Oh, the things we do to give gifts to those we love.
But we don’t mind, do we? We would do it all again. Fact is, we do it all again. Every Christmas, every birthday, every so often we find ourselves in foreign territory. Grownups are in toy stores. Dads are in teen stores. Wives are in the hunting department, and husbands are in the purse department.
And we’d do it all again. Having pressed the grapes of service, we drink life’s sweetest wine—the wine of giving. We are at our best when we are giving. In fact, we are most like God when we are giving.
Have you ever wondered why God gives so much? We could exist on far less. He could have left the world flat and gray; we wouldn’t have known the difference. But he didn’t.
He splashed orange in the sunrise
and cast the sky in blue.
And if you love to see geese as they gather,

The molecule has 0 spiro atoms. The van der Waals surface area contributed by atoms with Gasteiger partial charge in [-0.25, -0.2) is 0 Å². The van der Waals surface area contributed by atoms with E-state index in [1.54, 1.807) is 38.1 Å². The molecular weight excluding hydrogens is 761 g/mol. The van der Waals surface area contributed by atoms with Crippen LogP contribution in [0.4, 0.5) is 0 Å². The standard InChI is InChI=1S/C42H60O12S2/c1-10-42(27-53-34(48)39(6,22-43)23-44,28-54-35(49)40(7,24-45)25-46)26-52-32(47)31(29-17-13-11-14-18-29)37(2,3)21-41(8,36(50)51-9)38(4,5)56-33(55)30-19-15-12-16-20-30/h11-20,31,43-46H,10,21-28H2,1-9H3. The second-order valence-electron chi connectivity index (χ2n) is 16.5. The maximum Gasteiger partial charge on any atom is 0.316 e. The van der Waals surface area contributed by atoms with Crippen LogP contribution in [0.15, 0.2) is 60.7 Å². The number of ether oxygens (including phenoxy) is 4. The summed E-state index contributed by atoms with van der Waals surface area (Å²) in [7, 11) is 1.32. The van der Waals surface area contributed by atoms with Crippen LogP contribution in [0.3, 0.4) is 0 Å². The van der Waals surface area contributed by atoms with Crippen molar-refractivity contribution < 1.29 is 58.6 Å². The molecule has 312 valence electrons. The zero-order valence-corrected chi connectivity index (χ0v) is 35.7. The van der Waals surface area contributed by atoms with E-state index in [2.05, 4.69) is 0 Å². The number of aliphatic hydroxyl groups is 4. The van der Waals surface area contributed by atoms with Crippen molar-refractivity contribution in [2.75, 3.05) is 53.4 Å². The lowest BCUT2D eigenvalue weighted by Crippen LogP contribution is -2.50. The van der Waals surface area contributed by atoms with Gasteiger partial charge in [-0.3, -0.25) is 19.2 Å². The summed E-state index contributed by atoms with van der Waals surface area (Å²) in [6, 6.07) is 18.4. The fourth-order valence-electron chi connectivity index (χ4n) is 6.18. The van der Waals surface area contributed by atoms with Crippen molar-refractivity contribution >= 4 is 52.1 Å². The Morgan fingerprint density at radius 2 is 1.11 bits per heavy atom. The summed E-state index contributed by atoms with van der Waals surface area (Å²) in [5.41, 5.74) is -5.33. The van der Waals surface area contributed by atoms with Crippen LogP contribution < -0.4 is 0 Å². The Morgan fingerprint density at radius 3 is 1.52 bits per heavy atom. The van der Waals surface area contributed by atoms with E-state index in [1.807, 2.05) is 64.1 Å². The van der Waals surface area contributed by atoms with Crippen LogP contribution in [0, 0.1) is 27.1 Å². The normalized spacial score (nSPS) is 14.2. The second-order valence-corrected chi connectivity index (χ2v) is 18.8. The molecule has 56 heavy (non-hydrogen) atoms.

chances are you’ll see that too.
Did he have to make the squirrel’s tail furry?
Was he obliged to make the birds sing?
And the funny way that chickens scurry
or the majesty of thunder when it rings?
Why give a flower fragrance? Why give food its taste?
Could it be he loves to see that look upon your face?
If we give gifts to show our love, how much more would he? If we—speckled with foibles and greed—love to give gifts, how much more does God, pure and perfect God, enjoy giving gifts to us? Jesus asked, “If you hardhearted, sinful men know how to give good gifts to your children, won’t your Father in heaven even more certainly give good gifts to those who ask him for them?” (Matt. 7:11 TLB).
God’s gifts shed light on God’s heart, God’s good and generous heart. Jesus’ brother James tells us: “Every desirable and beneficial gift comes out of heaven. The gifts are rivers of light cascading down from the Father of Light” (James 1:17 MSG). Every gift reveals God’s love … but no gift reveals his love more than the gifts of the cross. They came, not wrapped in paper, but in passion. Not placed around a tree, but a cross. And not covered with ribbons, but sprinkled with blood.
From One Incredible Savior
Copyright (Thomas Nelson, 2011) Max Lucado